(A sampling of responses from the 14 million-plus pages of answers a Google search will identify, plus some of our own devising.)

President Barack Obama: Let me be clear: It was reaching out to the other side.

Gov. Jan Brewer (R-AZ): Check his papers!

Dick Cheney: Where’s my gun?

Noam Chomsky:  The chicken didn't exactly cross the road. As of 1994, something like 99.8% of all US chickens reaching maturity that year, had spent 82% of their lives in confinement. The living conditions in most chicken coops break every international law ever written, and some, particularly the ones for chickens bound for slaughter, border on inhumane. My point is, they had no chance to cross the road (unless you count the ride to the supermarket). Even if one or two have crossed roads for whatever reason, most never get a chance. Of course, this is not what we are told. Instead, we see chickens happily dancing around on Sesame Street and Foster Farms commercials where chickens are not only crossing roads, but driving trucks (incidentally, Foster Farms is owned by the same people who own the Foster Freeze chain, a subsidiary of the dairy industry). Anyway, ... (Chomsky continues for 32 pages. For the full text of his answer, contact Odonian Press)

Rush Limbaugh: Because the Obama regime had turned the coop into a socialist concentration camp. And he's coming for us next.

Bill Clinton:  That depends on how yuh define "road."

Hamlet: That is not the question.

Plato: For the greater good.

Aristotle: To actualize its potential.

Mark Twain: The news of its crossing has been greatly exaggerated.

Karl Marx: It was a historical inevitability.

Kafka: Hardly the most urgent enquiry to make of a low-grade  insurance clerk who woke up that morning as a hen.

Buddha: If you ask this question, you deny your own chicken-nature.

Machiavelli: So that its subjects will view it with admiration, as a chicken which has the daring and courage to boldly cross the road, but also with fear, for whom among them has the strength to contend with such a paragon of avian virtue? In such a manner is the princely chicken's dominion maintained.

Hippocrates: Because of an excess of light pink gooey stuff in its pancreas.

Jacques Derrida: Any number of contending discourses may be discovered within the act of the chicken crossing the road, and each interpretation is equally valid as the authorial intent can never be discerned, because structuralism is DEAD, DAMMIT, DEAD!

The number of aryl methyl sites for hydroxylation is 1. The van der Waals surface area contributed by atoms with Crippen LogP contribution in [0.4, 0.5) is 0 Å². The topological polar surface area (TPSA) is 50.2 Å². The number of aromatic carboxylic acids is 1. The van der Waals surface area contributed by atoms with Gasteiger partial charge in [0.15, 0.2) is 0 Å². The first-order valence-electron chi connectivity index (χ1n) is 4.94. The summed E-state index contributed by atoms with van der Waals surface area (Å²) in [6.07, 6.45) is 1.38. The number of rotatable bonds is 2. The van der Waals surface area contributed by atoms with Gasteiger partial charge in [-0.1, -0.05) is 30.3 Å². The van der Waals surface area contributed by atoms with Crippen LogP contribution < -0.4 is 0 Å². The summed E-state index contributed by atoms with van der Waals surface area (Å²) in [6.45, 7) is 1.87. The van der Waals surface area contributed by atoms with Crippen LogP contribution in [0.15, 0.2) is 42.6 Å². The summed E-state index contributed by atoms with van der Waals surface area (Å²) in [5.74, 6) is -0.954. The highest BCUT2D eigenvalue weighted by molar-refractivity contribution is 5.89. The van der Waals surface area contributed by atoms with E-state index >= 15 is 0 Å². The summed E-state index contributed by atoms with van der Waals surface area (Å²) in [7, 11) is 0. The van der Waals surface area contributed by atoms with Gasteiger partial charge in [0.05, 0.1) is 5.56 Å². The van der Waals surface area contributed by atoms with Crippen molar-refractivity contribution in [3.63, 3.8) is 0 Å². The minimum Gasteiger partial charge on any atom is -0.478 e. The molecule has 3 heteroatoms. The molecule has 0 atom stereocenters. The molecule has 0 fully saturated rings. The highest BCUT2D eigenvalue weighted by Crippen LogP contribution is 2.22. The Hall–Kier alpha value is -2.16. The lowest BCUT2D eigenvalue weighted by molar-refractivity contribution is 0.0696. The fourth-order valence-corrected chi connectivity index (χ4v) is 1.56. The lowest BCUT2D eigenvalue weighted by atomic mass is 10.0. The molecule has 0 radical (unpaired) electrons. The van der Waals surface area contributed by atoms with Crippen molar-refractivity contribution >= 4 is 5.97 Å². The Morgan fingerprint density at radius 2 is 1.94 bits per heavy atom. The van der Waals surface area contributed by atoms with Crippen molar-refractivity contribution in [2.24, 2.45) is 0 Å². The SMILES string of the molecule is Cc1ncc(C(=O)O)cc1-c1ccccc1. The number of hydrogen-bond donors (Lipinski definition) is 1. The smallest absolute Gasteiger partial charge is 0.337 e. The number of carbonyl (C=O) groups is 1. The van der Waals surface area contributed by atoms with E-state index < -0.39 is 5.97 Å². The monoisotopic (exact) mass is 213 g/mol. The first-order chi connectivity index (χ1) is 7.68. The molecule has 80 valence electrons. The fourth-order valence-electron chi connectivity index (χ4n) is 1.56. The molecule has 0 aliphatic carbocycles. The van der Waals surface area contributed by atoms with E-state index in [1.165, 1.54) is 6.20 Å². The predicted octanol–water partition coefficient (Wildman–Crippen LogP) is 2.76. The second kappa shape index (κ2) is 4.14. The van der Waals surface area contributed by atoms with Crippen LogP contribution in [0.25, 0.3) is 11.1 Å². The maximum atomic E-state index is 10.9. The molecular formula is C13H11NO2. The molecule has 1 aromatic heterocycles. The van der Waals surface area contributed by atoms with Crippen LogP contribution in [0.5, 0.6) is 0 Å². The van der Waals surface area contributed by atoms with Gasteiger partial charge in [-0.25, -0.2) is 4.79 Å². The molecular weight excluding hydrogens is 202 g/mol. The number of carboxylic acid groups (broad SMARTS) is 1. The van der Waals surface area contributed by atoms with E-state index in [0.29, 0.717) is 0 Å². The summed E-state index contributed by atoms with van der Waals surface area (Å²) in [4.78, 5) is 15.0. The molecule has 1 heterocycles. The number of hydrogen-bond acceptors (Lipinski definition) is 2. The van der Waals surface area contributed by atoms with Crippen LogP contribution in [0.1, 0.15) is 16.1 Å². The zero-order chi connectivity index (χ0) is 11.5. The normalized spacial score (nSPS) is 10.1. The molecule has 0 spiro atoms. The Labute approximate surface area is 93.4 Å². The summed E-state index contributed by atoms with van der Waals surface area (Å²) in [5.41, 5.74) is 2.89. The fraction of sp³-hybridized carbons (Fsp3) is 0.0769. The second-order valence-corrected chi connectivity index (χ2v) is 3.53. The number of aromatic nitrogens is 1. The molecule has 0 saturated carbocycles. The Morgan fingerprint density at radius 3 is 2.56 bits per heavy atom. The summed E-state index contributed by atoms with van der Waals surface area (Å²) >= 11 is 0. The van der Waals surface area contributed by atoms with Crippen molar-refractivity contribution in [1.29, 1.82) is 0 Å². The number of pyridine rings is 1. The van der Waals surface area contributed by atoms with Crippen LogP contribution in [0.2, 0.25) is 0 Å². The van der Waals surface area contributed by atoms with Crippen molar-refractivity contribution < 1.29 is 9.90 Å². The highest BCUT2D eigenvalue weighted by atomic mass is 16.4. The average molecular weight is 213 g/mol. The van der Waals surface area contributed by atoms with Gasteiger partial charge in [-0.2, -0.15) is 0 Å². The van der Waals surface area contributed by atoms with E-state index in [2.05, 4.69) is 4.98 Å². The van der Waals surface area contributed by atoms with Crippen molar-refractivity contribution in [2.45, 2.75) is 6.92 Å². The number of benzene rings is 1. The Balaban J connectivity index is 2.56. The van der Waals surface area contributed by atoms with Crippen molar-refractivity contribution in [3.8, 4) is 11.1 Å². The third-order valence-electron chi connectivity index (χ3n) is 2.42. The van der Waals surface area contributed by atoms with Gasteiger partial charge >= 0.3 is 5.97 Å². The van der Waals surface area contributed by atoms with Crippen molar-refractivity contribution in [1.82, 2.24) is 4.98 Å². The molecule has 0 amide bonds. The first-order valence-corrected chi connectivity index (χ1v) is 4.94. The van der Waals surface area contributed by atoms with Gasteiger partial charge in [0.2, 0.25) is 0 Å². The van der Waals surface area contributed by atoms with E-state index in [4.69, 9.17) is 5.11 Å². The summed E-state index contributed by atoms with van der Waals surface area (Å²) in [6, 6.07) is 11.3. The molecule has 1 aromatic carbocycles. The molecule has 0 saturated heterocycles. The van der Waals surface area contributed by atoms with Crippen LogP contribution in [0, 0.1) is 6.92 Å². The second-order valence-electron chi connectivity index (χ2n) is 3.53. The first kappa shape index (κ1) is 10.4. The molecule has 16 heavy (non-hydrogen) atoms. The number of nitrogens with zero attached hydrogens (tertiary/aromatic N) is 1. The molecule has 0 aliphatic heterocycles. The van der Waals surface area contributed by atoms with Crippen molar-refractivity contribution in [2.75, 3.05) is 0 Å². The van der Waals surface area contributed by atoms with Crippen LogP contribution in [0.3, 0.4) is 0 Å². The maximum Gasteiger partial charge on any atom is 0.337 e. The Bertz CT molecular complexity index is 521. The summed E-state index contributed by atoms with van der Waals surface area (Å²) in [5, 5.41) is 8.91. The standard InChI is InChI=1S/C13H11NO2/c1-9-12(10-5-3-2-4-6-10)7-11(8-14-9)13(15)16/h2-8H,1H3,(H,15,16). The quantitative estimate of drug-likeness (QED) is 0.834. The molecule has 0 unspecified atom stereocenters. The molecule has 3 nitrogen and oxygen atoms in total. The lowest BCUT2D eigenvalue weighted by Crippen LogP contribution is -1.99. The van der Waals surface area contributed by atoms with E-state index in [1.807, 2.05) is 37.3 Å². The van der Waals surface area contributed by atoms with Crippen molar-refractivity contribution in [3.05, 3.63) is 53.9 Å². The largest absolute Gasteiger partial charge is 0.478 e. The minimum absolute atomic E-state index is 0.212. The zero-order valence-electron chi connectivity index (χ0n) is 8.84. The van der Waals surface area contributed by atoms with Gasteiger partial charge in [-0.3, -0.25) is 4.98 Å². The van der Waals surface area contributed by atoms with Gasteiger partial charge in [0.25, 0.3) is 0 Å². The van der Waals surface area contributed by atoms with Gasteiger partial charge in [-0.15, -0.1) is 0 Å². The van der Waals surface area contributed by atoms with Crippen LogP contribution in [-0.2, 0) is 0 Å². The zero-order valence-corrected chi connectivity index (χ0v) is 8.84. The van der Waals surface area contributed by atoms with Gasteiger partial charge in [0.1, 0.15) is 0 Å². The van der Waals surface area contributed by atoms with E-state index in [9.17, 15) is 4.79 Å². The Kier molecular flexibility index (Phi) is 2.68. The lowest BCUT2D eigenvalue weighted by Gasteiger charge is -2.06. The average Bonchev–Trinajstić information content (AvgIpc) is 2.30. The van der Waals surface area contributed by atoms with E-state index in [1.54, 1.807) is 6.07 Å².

Thomas de Torquemada: Give me ten minutes with the chicken and I'll find out.

Nietzsche: Because if you gaze too long across the Road, the Road gazes also across you.

B.F. Skinner: Because the external influences which had pervaded its sensorium from birth had caused it to develop in such a fashion that it would tend to cross roads, even while believing these actions to be of its own free will.

Carl Jung: The confluence of events in the cultural gestalt necessitated that individual chickens cross roads at this historical juncture, and therefore synchronicitously brought such occurrences into being.

Jean-Paul Sartre: In order to act in good faith and be true to itself, the chicken found it necessary to cross the road.

Albert Einstein: Whether the chicken crossed the road or the road crossed the chicken depends upon your frame of reference.

Salvador Dali: The Fish.

Charles Darwin: It was the logical next step after coming down from the trees.

Emily Dickinson: Because it could not stop for death.

Epicurus: For fun.

Ralph Waldo Emerson: It didn't cross the road; it transcended it.

Ernest Hemingway: To die. In the rain.

Pyrrho the Skeptic: What road?

The Sphinx: You tell me.

Henry David Thoreau:  To live deliberately ... and suck all the marrow out of life.

Chaucer: So priketh hem nature in hir corages.

Wordsworth: To wander lonely as a cloud.

John Keats: Philosophy will clip a chicken's wings.

William Blake: To see heaven in a wild fowl.

Othello: Jealousy.

Oscar Wilde: Why, indeed? One's social engagements whilst in town ought never expose one to such barbarous inconvenience—although, perhaps, if one must cross a  road, one may do far worse than to cross it as the chicken in question.

Swift: It is, of course, inevitable that such a loathsome, filth-ridden and degraded creature as Man should assume to question the actions of one in all respects his superior.

Macbeth: To have turned back were as tedious as to go o'er.

Freud: An die andere Seite zu kommen. (Much laughter)

John Donne: Send not to ask why the chicken crossed the road. It crosseth for thee.

Did the chicken cross the road
Did he cross it with a toad?
Yes the chicken crossed the road,
But whey he crossed I’ve not been told.

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